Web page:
Self is an Illusion part three, 3

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Turning off default mode

 

Normal consciousness relies, at least in part, on the brain’s Default Mode Network (DMN), according to neuroscientist Robin Carhart-Harris, head of psychedelic research in the brain sciences division of the Imperial College of London medical school.

 

 

The DMN is a network of interacting brain regions that acts as a cognitive transit hub, integrating and assimilating information. As the name implies, it’s the usual system of organization for your mind. Carhart-Harris says the DMN “gives coherence to cognition” by connecting different regions of the brain, and is considered the “orchestrator of the self.”

 

 

Carhart-Harris and his colleagues found what seems to be an important function of the DMN inadvertently.

 

 

While studying brain networks, they got curious about what changes might occur when people are under the effects of hallucinogens.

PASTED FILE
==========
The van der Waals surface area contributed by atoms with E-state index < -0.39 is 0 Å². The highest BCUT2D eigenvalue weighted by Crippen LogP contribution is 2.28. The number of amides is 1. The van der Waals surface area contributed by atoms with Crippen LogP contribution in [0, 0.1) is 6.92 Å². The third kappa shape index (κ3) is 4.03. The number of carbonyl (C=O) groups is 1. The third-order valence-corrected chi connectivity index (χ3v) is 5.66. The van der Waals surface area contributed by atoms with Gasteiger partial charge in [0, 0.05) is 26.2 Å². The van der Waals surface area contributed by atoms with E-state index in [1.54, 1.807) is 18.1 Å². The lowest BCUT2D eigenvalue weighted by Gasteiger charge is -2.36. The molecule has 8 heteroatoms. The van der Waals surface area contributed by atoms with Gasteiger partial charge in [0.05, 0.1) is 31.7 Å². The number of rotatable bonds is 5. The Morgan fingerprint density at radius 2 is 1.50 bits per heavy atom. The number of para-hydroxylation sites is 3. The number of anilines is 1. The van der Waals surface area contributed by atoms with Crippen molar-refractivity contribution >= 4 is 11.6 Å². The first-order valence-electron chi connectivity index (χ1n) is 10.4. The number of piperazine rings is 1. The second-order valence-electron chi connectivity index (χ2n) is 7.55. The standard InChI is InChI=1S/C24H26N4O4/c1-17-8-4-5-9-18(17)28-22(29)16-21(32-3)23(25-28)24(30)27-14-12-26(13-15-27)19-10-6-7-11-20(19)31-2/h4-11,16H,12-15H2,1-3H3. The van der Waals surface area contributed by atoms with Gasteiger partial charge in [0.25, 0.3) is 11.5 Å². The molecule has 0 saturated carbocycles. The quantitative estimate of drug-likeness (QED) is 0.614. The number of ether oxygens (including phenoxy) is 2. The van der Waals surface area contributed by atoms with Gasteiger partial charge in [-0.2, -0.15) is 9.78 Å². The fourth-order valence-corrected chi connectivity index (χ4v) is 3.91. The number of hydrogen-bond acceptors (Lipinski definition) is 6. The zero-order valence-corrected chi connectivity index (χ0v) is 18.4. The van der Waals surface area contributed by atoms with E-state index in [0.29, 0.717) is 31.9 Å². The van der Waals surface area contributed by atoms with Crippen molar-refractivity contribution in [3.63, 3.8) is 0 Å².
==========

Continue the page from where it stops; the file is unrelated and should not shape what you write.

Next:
In studies analyzing the effects of psilocybin on brain wave oscillation and blood flow, they found that when the DMN was inactive, an alternate network of consciousness seemed to arise.

 

 

When some study subjects tested psilocybin, they reported a strong sense of interconnectedness, as well as spiritual, magical, and supernatural feelings.

 

 

 

In the alternate mode, brains produced a different world that offered other sensations and realizations than in everyday life. In this mode, the self wasn’t the protagonist of the narrative.

 

 

Meanwhile, scans of blood flow and brain wave oscillations showed new, unusual—but orderly and synchronous—connections forming between cortical regions, as if the brain was reorganizing its network.

 

 

This led Carhart-Harris to posit that the DMN generates the feeling we each have that we’re individuals, a feeling that manifests very strongly as reality.

 

 

 

And that means we can temporarily switch off, or mute, this part of the brain.

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